Odysseus moon lander to stop working after landing sideways: NPR

These photos, provided by NASA, show images from NASA's Lunar Reconnaissance Orbiter camera team that confirmed the landing of Odysseus.


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These photos, provided by NASA, show images from NASA's Lunar Reconnaissance Orbiter camera team that confirmed the landing of Odysseus.


CAPE CANAVERAL, Fla. – A private U.S. lunar lander is expected to cease operations on Tuesday, its mission aborted after landing on its side near the moon's south pole.

Intuitive Machines, the Houston company that built and flew the spacecraft, said Monday that it will continue to collect data until the sun shines on the solar panels. Based on the position of the Earth and Moon, officials expect that to happen on Tuesday morning. That would be less than two to three days a week, or so NASA and other customers counted.

The lander, named Odysseus, is the first American spacecraft to land on the moon in more than 50 years, carrying experiments for NASA, the main sponsor. But last Thursday, it came in too fast and the foot of one of its six legs got caught in the surface, causing it to capsize, company officials said.

Based on photos from NASA's Lunar Reconnaissance Orbiter, Odysseus landed a mile or so (1.5 kilometers) from its intended destination near the Malabert A crater, just 185 miles or so (300 kilometers) from the moon's south pole.

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Only LRO photos above 56 miles (90 kilometers) show the lander on the surface, but little more than a spot on the grainy images. Embry-Riddle Aeronautical University's camera-exit test, intended to capture images of the lander as the two descended, was halted shortly before touchdown after a last-minute navigational problem.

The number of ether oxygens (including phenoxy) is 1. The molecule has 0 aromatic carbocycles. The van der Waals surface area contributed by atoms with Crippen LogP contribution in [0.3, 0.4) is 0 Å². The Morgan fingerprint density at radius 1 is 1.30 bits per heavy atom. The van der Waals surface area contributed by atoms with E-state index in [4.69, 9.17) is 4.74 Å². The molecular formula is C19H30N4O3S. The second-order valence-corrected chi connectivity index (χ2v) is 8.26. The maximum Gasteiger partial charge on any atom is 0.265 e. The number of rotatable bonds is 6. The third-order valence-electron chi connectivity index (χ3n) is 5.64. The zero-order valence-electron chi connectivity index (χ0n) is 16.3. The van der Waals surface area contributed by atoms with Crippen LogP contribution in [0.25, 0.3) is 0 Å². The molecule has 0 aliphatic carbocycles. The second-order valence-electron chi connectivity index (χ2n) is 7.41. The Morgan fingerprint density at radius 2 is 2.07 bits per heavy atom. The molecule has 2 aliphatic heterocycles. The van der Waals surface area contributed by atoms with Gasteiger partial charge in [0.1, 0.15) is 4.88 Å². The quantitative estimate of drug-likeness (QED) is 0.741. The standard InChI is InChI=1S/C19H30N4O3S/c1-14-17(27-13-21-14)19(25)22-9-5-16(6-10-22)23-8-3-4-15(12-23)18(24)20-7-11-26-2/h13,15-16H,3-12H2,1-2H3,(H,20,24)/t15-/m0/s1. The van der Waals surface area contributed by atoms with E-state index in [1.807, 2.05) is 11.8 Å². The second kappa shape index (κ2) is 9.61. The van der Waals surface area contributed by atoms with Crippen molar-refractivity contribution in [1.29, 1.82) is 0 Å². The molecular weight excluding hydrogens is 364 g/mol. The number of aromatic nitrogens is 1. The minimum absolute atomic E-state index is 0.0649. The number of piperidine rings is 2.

According to NASA, the lander ended up in a small, deformed crater with an inclination of 12 degrees. This is the closest the spacecraft has ever come to the South Pole, an area of ​​interest because of the suspected presence of frozen water in the permanently shadowed craters.

NASA, which plans to land astronauts in the region over the next few years, paid $118 million for Intuition to deliver six probes to the surface. Other customers also had items on board.

Instead of landing upright, the 14-foot (4.3-meter) Odysseus lands on its side, preventing contact with Earth. Some of the antennas were covered by the overturned lander, and the more exposed ones ended up close to the ground, resulting in spotty communications. The solar panels ended up much closer to the surface than expected, less than ideal in mountainous terrain. Even under the best of circumstances, Odysseus had only a week to operate on the surface before the long lunar night set in.

Since the 1960s, only the United States, Russia, China, India, and Japan have successfully pulled off a lunar landing, and only the United States with a crew. Just last month, Japan's lander ended up on the wrong side.

Despite the lopsided landing, Intuition Machines became the first private business to join the elite group. Another American company, Astrobotic Technology, tried it last month, but failed to make it to the moon due to a fuel leak.

Intuitive machines also almost failed. The lander's navigation lasers had not been turned on by the lander's crew before landing in Florida on February 15. Tracking wasn't discovered until Odysseus orbited the moon, forcing flight controllers to rely on the onboard NASA laser-navigation device as an experiment only.

NASA's experimental lasers guided Odysseus close to the Bulls-I landing, resulting in the first American spacecraft to land on the Moon since the Apollo program.

Twelve Apollo astronauts walked on the moon from 1969 to 1972. While NASA periodically sends satellites around the moon, the U.S. didn't launch another moon landing mission until last month. Astrobotic's failed flight was the first under NASA's plan to promote a commercial mission to the Moon.

Both Intuitive Machines and Astrobotic have NASA contracts for more moon landings.

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